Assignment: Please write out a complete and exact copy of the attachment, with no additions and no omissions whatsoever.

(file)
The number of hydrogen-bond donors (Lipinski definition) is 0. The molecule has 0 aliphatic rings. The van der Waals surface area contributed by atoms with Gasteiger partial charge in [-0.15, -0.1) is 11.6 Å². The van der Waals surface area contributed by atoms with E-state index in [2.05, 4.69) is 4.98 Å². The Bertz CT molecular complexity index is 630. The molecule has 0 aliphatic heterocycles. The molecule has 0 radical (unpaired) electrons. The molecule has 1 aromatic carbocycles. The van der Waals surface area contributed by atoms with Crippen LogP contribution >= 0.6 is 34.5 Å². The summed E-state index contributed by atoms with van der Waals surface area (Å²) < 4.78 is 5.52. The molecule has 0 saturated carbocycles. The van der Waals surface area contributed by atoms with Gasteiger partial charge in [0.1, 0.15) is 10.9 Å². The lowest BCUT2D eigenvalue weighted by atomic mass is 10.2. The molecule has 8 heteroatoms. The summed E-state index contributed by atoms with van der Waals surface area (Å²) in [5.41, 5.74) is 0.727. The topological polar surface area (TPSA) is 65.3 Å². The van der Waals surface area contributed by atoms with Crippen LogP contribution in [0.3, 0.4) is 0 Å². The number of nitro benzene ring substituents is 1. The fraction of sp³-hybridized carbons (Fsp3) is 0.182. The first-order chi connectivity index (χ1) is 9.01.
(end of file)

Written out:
The number of hydrogen-bond donors (Lipinski definition) is 0. The molecule has 0 aliphatic rings. The van der Waals surface area contributed by atoms with Gasteiger partial charge in [-0.15, -0.1) is 11.6 Å². The van der Waals surface area contributed by atoms with E-state index in [2.05, 4.69) is 4.98 Å². The Bertz CT molecular complexity index is 630. The molecule has 0 aliphatic heterocycles. The molecule has 0 radical (unpaired) electrons. The molecule has 1 aromatic carbocycles. The van der Waals surface area contributed by atoms with Crippen LogP contribution >= 0.6 is 34.5 Å². The summed E-state index contributed by atoms with van der Waals surface area (Å²) < 4.78 is 5.52. The molecule has 0 saturated carbocycles. The van der Waals surface area contributed by atoms with Gasteiger partial charge in [0.1, 0.15) is 10.9 Å². The lowest BCUT2D eigenvalue weighted by atomic mass is 10.2. The molecule has 8 heteroatoms. The summed E-state index contributed by atoms with van der Waals surface area (Å²) in [5.41, 5.74) is 0.727. The topological polar surface area (TPSA) is 65.3 Å². The van der Waals surface area contributed by atoms with Crippen LogP contribution in [0.3, 0.4) is 0 Å². The number of nitro benzene ring substituents is 1. The fraction of sp³-hybridized carbons (Fsp3) is 0.182. The first-order chi connectivity index (χ1) is 9.01.